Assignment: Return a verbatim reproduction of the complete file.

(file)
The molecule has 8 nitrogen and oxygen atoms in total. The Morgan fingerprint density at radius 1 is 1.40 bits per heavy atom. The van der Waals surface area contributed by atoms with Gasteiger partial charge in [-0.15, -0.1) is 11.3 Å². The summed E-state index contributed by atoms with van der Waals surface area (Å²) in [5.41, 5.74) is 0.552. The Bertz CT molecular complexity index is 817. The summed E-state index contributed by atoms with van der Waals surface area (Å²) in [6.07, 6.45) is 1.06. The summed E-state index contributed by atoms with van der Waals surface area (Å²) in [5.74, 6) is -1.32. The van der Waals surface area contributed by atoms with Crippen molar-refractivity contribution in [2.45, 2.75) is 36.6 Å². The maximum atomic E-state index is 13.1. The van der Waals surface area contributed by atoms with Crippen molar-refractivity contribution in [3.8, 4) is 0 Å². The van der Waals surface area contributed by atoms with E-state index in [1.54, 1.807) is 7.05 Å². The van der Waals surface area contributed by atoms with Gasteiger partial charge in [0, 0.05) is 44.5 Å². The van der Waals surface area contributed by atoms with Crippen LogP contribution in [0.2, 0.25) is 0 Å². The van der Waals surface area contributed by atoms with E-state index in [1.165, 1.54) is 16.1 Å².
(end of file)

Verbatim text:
The molecule has 8 nitrogen and oxygen atoms in total. The Morgan fingerprint density at radius 1 is 1.40 bits per heavy atom. The van der Waals surface area contributed by atoms with Gasteiger partial charge in [-0.15, -0.1) is 11.3 Å². The summed E-state index contributed by atoms with van der Waals surface area (Å²) in [5.41, 5.74) is 0.552. The Bertz CT molecular complexity index is 817. The summed E-state index contributed by atoms with van der Waals surface area (Å²) in [6.07, 6.45) is 1.06. The summed E-state index contributed by atoms with van der Waals surface area (Å²) in [5.74, 6) is -1.32. The van der Waals surface area contributed by atoms with Crippen molar-refractivity contribution in [2.45, 2.75) is 36.6 Å². The maximum atomic E-state index is 13.1. The van der Waals surface area contributed by atoms with Crippen molar-refractivity contribution in [3.8, 4) is 0 Å². The van der Waals surface area contributed by atoms with E-state index in [1.54, 1.807) is 7.05 Å². The van der Waals surface area contributed by atoms with Gasteiger partial charge in [0, 0.05) is 44.5 Å². The van der Waals surface area contributed by atoms with Crippen LogP contribution in [0.2, 0.25) is 0 Å². The van der Waals surface area contributed by atoms with E-state index in [1.165, 1.54) is 16.1 Å².